Then there's the platform style which is where the end quarters on either side are angled in a way so that the central section acts like a platform above the ground with the bent ends acting like legs. This is ideal for such things as ceiling painting or those areas that are just out of reach even when you're on your tiptoes.
* So how does it actually work then..?
It uses something called a click lock system, which means that the hinges click and lock into place to support the weight on the ladder. To release the hinges you simply push the little metal clips that are on the hinges, move the ladder slightly so that the hinge lock slides, then, when the hinge lock finds the next locking section it will click into that locking position... if it's not the right position then simply push the clip once more and repeat the process... it's as simple as that really.
* Is it easy to use..?
It's a ladder; how difficult can it be to use a ladder?
Basically, you drag it out of the where ever you have put it, pull out the sections of ladder, with each one clicking into place, firmly locking as each hinge finds its connection, making the ladder longer and longer.
Then, when the ladder is at the height you want it, you can then climb up and down it as often as you want to, getting the jobs done as you go.
Then, when the jobs done, you simply pull back the little catches on the hinges, which release the locking mechanism, and you fold the ladder away ready to put it back into the cupboard, shed or where ever you store it.
* Speaking of storing away, is it easy to do that..?
As I've just mentioned, it can be folded away and slotted into a space in your shed, garage or even your house, which will keep those little thieving toe rags from taking a liking to your ladder just so they can get some quick cash without having to get themselves a proper job.... (You know who you are..???)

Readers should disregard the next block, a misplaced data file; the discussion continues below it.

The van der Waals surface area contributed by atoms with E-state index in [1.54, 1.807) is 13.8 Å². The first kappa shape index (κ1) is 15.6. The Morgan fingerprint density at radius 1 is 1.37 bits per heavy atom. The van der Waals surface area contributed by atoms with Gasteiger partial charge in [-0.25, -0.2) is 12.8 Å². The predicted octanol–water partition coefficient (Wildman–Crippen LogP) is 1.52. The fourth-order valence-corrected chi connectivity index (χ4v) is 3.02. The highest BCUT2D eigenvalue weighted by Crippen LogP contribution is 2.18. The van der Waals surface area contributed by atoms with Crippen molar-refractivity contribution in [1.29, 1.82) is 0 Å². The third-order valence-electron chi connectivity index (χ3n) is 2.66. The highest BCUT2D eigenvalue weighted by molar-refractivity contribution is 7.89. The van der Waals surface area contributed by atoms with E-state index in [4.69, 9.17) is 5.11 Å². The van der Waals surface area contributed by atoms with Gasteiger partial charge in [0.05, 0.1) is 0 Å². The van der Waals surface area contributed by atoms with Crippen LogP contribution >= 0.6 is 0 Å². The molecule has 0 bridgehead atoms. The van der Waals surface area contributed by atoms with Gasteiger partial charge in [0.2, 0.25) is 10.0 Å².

This ladder itself, when folded it is 90cm (900mm) in height, and looks like four mini ladders all plonked together, side by side.
But regardless of how high you have this ladder it is always going to be about 400mm wide so that you can easily climb the rungs without kicking the sides of the ladder, even if you've got feet like barges. Then there's what they call the 'stabiliser bars' that are on the top and bottom of the ladder which stick out about another 75mm on either side. These bars have solid rubber feet on each end so that they not only give the ladder a wider 'foot-print' they also give the ladder better grip on flat surfaces.
Also, for you're added safety, the entire ladder weighs in at about 11kg so that it's quite easy to carry around, and it can take a fat mans weight of 150kg before the rungs start to give in and bend under all the pork pies that the fat man has eaten.
* My opinion...
I have used a few ladders over my time, starting many moons ago with the good old fashioned wooden one that would snap in half at the slightest sneeze. Then I moved onto aluminium, those being long ladders, step ladders and several other ladders as well. And now, since using this ladder, I would never stand on one of the others ever again. (although there is another ladder that I would like to get my hands on, which I will do if this one ever lets me down, but I won't mention that one here yet).
This ladder is, without a doubt, a very useful ladder indeed, being more than your normal ladder if you thin about it.
I have had it in all positions, (easy now..!) and find that each position really does have its uses.
The full extended ladder is the most popular and I use this for window cleaning and all those higher jobs, although I do show a little caution when it comes to thing like clearing the gutters as the full height of this does fall a little short so it is a matter of stretching up a little if I want to do that.
The step ladder function is no doubt one of the most useful functions as it is not only a standard step ladder as we know it, mainly due to the fact that the ends of the ladder can be adjusted into a position so that one side can be rested on ground that is higher than the other side... if you know what I mean.